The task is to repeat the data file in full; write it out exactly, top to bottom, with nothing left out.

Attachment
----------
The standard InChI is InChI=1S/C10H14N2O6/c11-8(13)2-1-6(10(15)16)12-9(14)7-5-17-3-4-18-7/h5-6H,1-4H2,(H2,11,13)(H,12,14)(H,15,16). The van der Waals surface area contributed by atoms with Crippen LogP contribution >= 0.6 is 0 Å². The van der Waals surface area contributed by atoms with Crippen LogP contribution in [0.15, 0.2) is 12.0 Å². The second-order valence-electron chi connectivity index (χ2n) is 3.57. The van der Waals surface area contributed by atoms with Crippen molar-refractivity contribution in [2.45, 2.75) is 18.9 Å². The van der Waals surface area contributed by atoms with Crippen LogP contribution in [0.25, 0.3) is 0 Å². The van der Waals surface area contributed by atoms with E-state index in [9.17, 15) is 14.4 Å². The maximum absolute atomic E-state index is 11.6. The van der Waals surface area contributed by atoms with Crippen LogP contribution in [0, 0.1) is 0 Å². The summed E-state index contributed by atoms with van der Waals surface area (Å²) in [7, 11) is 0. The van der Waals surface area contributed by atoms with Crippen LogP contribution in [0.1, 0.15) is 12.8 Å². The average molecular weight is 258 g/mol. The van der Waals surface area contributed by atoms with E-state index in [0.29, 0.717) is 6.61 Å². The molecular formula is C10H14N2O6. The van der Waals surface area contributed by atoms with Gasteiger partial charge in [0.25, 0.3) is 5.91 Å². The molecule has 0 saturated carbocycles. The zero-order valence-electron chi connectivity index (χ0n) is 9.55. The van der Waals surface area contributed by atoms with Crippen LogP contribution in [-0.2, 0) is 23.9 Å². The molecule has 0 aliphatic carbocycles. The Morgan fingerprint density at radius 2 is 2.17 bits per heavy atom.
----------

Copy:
The standard InChI is InChI=1S/C10H14N2O6/c11-8(13)2-1-6(10(15)16)12-9(14)7-5-17-3-4-18-7/h5-6H,1-4H2,(H2,11,13)(H,12,14)(H,15,16). The van der Waals surface area contributed by atoms with Crippen LogP contribution >= 0.6 is 0 Å². The van der Waals surface area contributed by atoms with Crippen LogP contribution in [0.15, 0.2) is 12.0 Å². The second-order valence-electron chi connectivity index (χ2n) is 3.57. The van der Waals surface area contributed by atoms with Crippen molar-refractivity contribution in [2.45, 2.75) is 18.9 Å². The van der Waals surface area contributed by atoms with Crippen LogP contribution in [0.25, 0.3) is 0 Å². The van der Waals surface area contributed by atoms with E-state index in [9.17, 15) is 14.4 Å². The maximum absolute atomic E-state index is 11.6. The van der Waals surface area contributed by atoms with Crippen LogP contribution in [0, 0.1) is 0 Å². The summed E-state index contributed by atoms with van der Waals surface area (Å²) in [7, 11) is 0. The van der Waals surface area contributed by atoms with Crippen LogP contribution in [0.1, 0.15) is 12.8 Å². The average molecular weight is 258 g/mol. The van der Waals surface area contributed by atoms with E-state index in [0.29, 0.717) is 6.61 Å². The molecular formula is C10H14N2O6. The van der Waals surface area contributed by atoms with Gasteiger partial charge in [0.25, 0.3) is 5.91 Å². The molecule has 0 saturated carbocycles. The zero-order valence-electron chi connectivity index (χ0n) is 9.55. The van der Waals surface area contributed by atoms with Crippen LogP contribution in [-0.2, 0) is 23.9 Å². The molecule has 0 aliphatic carbocycles. The Morgan fingerprint density at radius 2 is 2.17 bits per heavy atom.